Barack Obama and Richard Cordray (AP Photo)

President Obama has chosen to begin 2012 the way he ended 2011: fighting for the poor and the middle-class.

Following the Iowa Caucus, the battle for the White House is officially on and the GOP’s choices are clear: Mitt Romney, the multimillionaire who thinks the vulnerable should be foreclosed upon and sent packing from their homes, Rick Santorum, who “doesn’t want to help black people by giving them other people’s money”, Newt Gingrich, whose economic plan is to employ poor and inner-city children as janitors, and the 76-year-old Ron Paul, who can’t remember if he wrote racist propaganda for profit throughout the 80s and 90s.

President Barack Obama may have a tough fight going forward, but his opponents are more akin to the charlatans of the Revolutionary era than the protesters who defined the age of populist change.

In a bold and surprising move yesterday, the president appointed Richard Cordray to head the new Consumer Financial Protection Bureau. The GOP has consistently blocked Cordray’s appointment and had done the same with respect to the president’s original choice, Elizabeth Warren.

Warren, who is now running for U.S. Senate in Massachusetts, originally designed the CFPB in direct response to 2008’s mortgage crisis and growing problem of predatory and sub-prime lenders targeting working-class and minority communities.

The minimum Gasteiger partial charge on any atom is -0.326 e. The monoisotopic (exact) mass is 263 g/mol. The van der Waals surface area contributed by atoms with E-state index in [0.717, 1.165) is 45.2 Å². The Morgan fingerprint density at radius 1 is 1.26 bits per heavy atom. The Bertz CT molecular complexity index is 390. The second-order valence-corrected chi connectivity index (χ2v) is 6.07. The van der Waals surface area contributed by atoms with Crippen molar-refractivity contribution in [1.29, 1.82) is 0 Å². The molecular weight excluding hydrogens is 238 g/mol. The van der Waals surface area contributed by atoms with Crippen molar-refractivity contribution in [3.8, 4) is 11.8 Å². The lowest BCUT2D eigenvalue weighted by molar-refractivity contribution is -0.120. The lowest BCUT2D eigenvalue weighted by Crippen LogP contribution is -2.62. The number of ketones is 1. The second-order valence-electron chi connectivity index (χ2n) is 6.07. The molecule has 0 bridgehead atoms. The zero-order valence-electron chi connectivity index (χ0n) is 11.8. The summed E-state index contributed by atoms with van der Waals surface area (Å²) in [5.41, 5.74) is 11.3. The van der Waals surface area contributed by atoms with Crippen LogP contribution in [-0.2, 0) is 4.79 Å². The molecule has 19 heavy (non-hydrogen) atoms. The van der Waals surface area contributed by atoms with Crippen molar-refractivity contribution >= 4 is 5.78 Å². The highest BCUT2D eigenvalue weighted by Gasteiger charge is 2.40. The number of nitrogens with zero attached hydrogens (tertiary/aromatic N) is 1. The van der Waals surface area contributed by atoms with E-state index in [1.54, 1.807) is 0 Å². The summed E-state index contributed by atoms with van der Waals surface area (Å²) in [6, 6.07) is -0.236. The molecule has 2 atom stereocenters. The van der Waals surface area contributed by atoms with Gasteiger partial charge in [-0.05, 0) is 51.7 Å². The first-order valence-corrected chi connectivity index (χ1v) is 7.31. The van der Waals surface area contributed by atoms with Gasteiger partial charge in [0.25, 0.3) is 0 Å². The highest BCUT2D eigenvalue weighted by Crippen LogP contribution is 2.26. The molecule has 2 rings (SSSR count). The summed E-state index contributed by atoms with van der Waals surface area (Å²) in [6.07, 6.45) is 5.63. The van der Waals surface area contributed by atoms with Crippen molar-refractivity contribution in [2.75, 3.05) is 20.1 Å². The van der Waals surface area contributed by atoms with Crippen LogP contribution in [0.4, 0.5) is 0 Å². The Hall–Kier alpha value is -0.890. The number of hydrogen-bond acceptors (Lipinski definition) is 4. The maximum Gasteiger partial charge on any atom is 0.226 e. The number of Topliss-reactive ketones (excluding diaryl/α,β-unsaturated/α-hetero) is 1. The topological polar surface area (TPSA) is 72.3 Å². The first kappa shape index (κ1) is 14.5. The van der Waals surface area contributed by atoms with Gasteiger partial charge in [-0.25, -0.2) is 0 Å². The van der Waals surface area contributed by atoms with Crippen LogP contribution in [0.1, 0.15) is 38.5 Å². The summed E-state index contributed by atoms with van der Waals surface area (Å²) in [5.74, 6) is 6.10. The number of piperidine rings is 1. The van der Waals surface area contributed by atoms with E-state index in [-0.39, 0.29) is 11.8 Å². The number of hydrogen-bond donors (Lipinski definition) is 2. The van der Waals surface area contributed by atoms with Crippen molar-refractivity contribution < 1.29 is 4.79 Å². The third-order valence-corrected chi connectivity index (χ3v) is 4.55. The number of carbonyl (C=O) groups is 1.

The move is controversial, since Republicans had not officially gone into recess. During the holiday break — in an exacting effort to prevent President Obama from making recess appointments — the Congress failed to approve a recess measure, and as such ensured a gavel was struck every few days, though no real Congressional session has occurred, and no government business done.

Obama’s newfound defiance may be in part a response to Democratic supporters calling for him to have more “fight”.

As the election heats up, Obama has chosen a populist message that is sure to appeal to the 99 percent. Gone are the days of bipartisan compromise. Despite his instinctive desire to reach across the aisle, it seems Obama has fully accepted that incalcitrance and obstinence is all he can expect from the modern Republican Party.

GOP leaders have already begun their soon-to-be, well-rehearsed claims that the President is engaging in a massive overreach of power. But the numbers don’t lie. Ronald Reagan made 243 recess appointments during his tenure. George W. Bush made 171. Bill Clinton made 139. All of which occurred over the course of their 8 years. However, the first President Bush, George H.W., made 77 recess appointments in what turned out to be his one and only term in office.

Obama in comparison? Twenty-nine recess appointments total.

Talk about challenging the president’s appointments in Court is no surprise and already à propos for Republicans who claimed providing the American people with health care is unconstitutional, and as such have taken that battle to the U.S. Supreme Court. But with no evidence of an abuse of power with regard to these new appointments, GOP attacks will likely fall on deaf ears.